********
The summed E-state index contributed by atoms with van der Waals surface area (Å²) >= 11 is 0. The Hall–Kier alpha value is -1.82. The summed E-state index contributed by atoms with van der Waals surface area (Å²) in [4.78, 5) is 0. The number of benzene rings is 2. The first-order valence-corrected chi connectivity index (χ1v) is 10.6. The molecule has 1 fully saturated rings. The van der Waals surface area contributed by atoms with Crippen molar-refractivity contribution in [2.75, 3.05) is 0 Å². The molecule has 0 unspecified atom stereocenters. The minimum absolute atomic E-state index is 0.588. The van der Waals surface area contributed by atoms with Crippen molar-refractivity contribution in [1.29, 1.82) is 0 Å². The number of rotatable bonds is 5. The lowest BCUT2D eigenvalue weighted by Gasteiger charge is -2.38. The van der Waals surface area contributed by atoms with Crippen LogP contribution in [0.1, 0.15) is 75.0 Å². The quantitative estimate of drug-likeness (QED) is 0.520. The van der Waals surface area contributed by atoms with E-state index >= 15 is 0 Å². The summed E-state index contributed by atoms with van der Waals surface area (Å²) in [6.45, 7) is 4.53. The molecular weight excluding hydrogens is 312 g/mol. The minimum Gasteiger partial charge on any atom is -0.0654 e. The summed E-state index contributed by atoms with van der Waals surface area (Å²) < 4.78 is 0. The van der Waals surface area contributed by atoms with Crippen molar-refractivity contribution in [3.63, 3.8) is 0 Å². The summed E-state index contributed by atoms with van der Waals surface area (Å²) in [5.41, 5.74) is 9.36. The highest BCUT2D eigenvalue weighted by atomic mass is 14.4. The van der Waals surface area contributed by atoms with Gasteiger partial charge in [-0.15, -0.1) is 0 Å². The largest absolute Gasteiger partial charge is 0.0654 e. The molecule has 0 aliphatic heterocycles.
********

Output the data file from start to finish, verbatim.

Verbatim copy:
The summed E-state index contributed by atoms with van der Waals surface area (Å²) >= 11 is 0. The Hall–Kier alpha value is -1.82. The summed E-state index contributed by atoms with van der Waals surface area (Å²) in [4.78, 5) is 0. The number of benzene rings is 2. The first-order valence-corrected chi connectivity index (χ1v) is 10.6. The molecule has 1 fully saturated rings. The van der Waals surface area contributed by atoms with Crippen molar-refractivity contribution in [2.75, 3.05) is 0 Å². The molecule has 0 unspecified atom stereocenters. The minimum absolute atomic E-state index is 0.588. The van der Waals surface area contributed by atoms with Crippen molar-refractivity contribution in [1.29, 1.82) is 0 Å². The number of rotatable bonds is 5. The lowest BCUT2D eigenvalue weighted by Gasteiger charge is -2.38. The van der Waals surface area contributed by atoms with Crippen LogP contribution in [0.1, 0.15) is 75.0 Å². The quantitative estimate of drug-likeness (QED) is 0.520. The van der Waals surface area contributed by atoms with E-state index >= 15 is 0 Å². The summed E-state index contributed by atoms with van der Waals surface area (Å²) in [6.45, 7) is 4.53. The molecular weight excluding hydrogens is 312 g/mol. The minimum Gasteiger partial charge on any atom is -0.0654 e. The summed E-state index contributed by atoms with van der Waals surface area (Å²) < 4.78 is 0. The van der Waals surface area contributed by atoms with Crippen molar-refractivity contribution in [3.63, 3.8) is 0 Å². The summed E-state index contributed by atoms with van der Waals surface area (Å²) in [5.41, 5.74) is 9.36. The highest BCUT2D eigenvalue weighted by atomic mass is 14.4. The van der Waals surface area contributed by atoms with Gasteiger partial charge in [-0.15, -0.1) is 0 Å². The largest absolute Gasteiger partial charge is 0.0654 e. The molecule has 0 aliphatic heterocycles.